The Association for Civil Rights in Israel is sponsoring a poster competition to celebrate the 60th anniversary of the Geneva Conventions. The winner of the contest will be announced on December 10th, International Human Rights Day. The graphic art is extraordinary and confronts Israel’s human rights situation head on.
ACRI joined together with the City of Holon to exhibit some of the posters outdoors and it stirred great controversy among those who believe that discussing these issues can only damage Israel. The right-wing group, If You Will It, complained to the Israeli government and asked it to investigate whether the city exhibit was mounted with state funds. It also demanded the firing of any employees who helped organize the exhibition.
This is the typical extreme nationalist backlash against anything that smacks of leftist “defeatism.” Among the interesting reasons for fearing the exhibit’s message:
There is no need to point out that the purpose of this exhibit is to continue the demonization of the IDF…through its representation as cruel and immoral in order to lay the groundwork for those elements in Israel and abroad pursuing Israeli officers for the purpose of bringing them to justice [for war crimes].
Several posters stand out for varying reasons. One titled, You Don’t See It with Your Own Eyes? (the English translation on the poster isn’t precise) comments on the Gaza war and Occupation in general. Graphically, it mimics a vision chart with numbers displaying on each line along with text, as each line gets progressively smaller. The top line displays the number of agreements Israel has signed; next the number of Gaza war dead; next the number of civilian dead; then the length of the wall; number of checkpoints; number of years the Geneva Conventions have existed; the number of Conventions; and finally the number of peoples (2); and conflicts (1).
Another displays three “windows” through which you see an idyllic rural image with the caption, “there are those who gaze out on pastoral landscape;” and an urban image, “others view urban landscape;” and finally a solid graffiti-strewn image of the Separate Wall, “and those who see nothing.”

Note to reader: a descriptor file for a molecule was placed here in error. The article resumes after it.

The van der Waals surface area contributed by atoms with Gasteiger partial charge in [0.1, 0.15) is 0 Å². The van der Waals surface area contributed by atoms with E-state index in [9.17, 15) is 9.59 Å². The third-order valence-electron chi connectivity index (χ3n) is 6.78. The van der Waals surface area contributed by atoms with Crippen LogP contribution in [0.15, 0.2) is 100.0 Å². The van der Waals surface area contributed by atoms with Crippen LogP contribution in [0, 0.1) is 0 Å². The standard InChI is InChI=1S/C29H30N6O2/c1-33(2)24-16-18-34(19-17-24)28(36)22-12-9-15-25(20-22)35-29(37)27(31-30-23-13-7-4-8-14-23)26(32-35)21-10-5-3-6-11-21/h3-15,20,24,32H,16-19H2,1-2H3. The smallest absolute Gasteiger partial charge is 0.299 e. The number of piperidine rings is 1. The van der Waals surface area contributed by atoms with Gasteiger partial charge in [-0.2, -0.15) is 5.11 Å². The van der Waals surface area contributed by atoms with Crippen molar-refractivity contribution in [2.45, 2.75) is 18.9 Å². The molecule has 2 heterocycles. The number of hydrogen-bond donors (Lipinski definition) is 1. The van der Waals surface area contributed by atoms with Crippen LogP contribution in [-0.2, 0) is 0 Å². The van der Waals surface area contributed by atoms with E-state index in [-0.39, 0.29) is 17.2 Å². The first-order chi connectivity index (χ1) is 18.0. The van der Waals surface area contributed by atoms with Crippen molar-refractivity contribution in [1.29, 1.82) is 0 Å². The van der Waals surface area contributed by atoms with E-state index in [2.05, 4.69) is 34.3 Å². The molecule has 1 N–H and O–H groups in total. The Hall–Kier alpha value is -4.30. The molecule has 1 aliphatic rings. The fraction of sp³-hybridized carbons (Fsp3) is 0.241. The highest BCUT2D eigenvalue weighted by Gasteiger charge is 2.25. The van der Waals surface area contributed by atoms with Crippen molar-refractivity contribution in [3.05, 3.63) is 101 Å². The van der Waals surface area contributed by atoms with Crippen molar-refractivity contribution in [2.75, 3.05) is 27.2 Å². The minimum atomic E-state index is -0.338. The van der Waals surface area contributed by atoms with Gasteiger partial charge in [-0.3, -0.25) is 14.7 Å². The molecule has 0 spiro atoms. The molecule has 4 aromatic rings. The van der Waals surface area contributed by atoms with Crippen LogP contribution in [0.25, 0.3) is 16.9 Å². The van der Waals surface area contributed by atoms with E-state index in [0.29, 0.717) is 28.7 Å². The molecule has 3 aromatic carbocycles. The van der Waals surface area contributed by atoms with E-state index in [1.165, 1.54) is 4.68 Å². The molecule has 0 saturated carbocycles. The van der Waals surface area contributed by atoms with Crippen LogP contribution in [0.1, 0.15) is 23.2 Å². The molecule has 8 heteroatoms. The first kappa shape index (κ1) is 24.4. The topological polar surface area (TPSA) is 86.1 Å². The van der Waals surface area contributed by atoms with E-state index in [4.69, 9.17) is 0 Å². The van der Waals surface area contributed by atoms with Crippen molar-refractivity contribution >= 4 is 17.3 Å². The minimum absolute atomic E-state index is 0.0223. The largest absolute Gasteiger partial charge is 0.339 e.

This too is a testament to power of art to “see” the social landscape in the way that the average Israeli almost never does. And that is why the Israeli right seeks to demonize this exhibit. It is dangerous to the equilibrium of the Israeli public. The current government needs to maintain an image of an Israel that is secure, safe, and stable. That image is what allows Israel to continue to defy international law and bodies, and the power of the U.S., EU and other governments insisting that it return to 1967 boundaries and recognize a Palestinian state. Anything that threatens this slumber into which Israelis have slipped is a danger.
H/t to Didi Remez for bringing this story to my attention and helping me find the poster images.
It seems to me that from my acquaintances with Israelis, they are quite isolated from their Palestinian neighbors, both physically, culturally and artistically. I sincerely hope this exhibit enlightens some of them.
Thanks for writing about this, Richard, a very positive initiative. One can not legislate away attitudes, only a cultural shift can do that, and projects like this go towards changing attitudes.
I have stolen your second photo for my own blog at
I hope you don’t mind too much.
I agree with both previous posters, but being a pessimist, incline more towards Mary’s point of view.
I doubt if many Israelis, apart from young, bullying soldiers, and bullying settlers, has ever even met a Palestiinian. The gap between them is vast.
I have acquaintances with both Palestinians and Israelis, and for them, the gap is quite huge, especially since the wall was erected around Bethlehem. Two separate worlds – and so easy to dehumanize each other as a result.